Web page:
Date of Award

Winter 2002

Project Type


Program or Major


Degree Name

Doctor of Philosophy

First Advisor

Larry G Harris


Two introduced crab species are presently found in northern New England, Carcinus maenas, which has been in this region for over 100 years, and Hemigrapsus sanguineus which was first reported in New Hampshire in 1998. Carcinus maenas is a generalized predator and its introduction has had negative effects on several native mollusc species but the community wide impacts of its introduction have been relatively neglected. Hemigrapsus sanguineus is just beginning to establish populations in this region, and its effects on the resident community are unknown. Both monitoring and experimental approaches were used to retroactively infer the impacts of C. maenas and to predict the impacts of H. sanguineus on the rocky intertidal community of northern New England.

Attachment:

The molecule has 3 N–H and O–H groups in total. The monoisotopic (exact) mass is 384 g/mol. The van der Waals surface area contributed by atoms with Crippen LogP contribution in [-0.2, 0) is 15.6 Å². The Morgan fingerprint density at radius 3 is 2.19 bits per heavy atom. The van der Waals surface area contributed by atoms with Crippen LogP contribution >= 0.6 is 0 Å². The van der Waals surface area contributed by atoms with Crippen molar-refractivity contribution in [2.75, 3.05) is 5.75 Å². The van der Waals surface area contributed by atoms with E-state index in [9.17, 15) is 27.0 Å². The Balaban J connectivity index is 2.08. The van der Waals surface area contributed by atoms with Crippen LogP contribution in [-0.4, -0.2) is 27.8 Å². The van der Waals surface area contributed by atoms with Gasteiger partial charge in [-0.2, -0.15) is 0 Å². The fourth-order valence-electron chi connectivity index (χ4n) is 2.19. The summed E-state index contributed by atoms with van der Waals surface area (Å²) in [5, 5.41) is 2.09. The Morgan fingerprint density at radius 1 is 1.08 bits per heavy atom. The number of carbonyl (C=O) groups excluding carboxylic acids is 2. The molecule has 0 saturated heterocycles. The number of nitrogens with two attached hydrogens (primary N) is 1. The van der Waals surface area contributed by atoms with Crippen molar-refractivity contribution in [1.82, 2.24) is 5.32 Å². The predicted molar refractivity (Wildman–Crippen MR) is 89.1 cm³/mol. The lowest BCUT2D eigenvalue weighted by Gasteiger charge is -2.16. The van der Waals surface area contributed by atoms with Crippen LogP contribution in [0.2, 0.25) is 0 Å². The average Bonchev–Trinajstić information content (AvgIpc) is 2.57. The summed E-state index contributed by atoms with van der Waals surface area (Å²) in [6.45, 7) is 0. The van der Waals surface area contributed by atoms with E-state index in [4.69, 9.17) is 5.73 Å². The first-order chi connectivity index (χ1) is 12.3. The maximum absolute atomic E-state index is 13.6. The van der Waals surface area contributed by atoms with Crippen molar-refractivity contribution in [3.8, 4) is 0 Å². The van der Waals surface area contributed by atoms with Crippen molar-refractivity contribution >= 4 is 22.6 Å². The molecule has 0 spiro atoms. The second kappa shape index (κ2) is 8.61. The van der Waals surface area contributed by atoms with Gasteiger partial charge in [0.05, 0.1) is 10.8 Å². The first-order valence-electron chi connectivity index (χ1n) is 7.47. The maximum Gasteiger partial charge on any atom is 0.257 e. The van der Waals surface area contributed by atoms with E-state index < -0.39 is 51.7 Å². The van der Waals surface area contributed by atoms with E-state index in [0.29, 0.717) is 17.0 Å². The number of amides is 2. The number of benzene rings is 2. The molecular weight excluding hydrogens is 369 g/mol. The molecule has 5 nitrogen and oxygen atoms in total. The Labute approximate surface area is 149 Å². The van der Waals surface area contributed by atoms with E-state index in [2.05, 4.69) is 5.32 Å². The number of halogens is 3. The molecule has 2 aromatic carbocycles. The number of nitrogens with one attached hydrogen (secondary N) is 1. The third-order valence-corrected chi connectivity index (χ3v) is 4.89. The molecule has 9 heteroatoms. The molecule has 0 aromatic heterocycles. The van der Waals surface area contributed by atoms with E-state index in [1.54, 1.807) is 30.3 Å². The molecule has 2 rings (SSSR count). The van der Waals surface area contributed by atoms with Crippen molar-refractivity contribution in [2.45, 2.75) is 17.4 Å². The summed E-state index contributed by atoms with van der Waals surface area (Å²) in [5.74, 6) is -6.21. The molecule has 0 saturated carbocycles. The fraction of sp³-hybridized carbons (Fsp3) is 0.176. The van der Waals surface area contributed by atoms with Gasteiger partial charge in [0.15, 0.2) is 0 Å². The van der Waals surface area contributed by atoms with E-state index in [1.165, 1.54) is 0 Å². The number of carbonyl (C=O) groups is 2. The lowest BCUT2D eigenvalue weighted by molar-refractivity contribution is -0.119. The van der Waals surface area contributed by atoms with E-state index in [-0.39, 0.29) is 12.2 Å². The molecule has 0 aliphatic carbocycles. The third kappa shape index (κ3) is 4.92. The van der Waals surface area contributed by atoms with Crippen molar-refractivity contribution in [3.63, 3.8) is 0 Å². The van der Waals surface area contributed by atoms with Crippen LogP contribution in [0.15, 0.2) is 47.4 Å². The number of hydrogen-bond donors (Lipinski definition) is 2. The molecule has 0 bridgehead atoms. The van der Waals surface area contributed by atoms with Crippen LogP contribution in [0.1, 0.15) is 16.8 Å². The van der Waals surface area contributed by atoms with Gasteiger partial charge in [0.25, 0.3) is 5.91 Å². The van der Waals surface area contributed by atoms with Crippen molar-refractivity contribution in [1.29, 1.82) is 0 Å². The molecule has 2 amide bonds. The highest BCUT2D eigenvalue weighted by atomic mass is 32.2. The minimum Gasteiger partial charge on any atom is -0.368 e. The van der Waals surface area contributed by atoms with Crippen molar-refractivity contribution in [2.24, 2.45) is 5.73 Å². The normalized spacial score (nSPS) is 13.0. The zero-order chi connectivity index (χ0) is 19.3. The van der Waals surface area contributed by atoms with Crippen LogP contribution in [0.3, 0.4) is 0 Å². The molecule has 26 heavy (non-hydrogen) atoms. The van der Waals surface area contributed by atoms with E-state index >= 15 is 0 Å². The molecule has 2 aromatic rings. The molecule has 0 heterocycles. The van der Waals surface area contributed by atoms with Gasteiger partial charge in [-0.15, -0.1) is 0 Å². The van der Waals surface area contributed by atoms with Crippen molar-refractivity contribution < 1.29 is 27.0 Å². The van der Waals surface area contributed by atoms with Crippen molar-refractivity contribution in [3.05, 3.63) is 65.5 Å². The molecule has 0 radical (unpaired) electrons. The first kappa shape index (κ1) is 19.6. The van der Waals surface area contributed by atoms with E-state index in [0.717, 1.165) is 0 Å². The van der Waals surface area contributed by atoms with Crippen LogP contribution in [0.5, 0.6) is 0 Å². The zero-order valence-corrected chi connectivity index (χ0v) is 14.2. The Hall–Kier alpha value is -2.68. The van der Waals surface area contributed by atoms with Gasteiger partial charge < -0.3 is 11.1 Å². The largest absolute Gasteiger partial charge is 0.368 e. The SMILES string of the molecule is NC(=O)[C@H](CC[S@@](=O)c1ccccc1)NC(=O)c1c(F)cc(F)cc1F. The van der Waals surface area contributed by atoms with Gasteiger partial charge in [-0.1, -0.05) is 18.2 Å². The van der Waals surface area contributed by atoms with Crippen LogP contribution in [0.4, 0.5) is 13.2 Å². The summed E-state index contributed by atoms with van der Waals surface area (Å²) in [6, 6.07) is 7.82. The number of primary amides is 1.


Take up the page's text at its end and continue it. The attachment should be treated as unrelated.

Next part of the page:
The temporal and spatial patterns of C. maenas' recruitment were documented in anticipation that this species may decline as H. sanguineus' population increases. Microcosm experiments indicated that the two crab species had similar consumption patterns, but that H. sanguineus caused a significantly greater decline in barnacles than C. maenas in both short and long term field experiments. Temporal variation in the abundance of ephemeral algae was documented twice yearly at three coastal and one estuarine location. These baseline data provide pre-Hemigrapsus variability in abundance of Enteromorpha sp. and other annual algae species that can be used to compare post-invasion levels of these palatable algal species. Temporal variation in community structure prior to the establishment of H. sanguineus was also documented at two coastal and one estuarine location. Both non-metric multidimensional scaling and cluster analysis of the community data indicated that there was low temporal variability between each tidal height at a particular location. Carcinus maenas was the dominant crab at all locations, but by the end of the study period, H. sanguineus had been found at all three study locations. If H. sanguineus exhibits similar behavior in northern New England as it did in the microcosms and in southern New England, the rocky intertidal community could soon be dominated by a "new" introduced crab species that has a higher per capita impact than the "old" introduced crab species.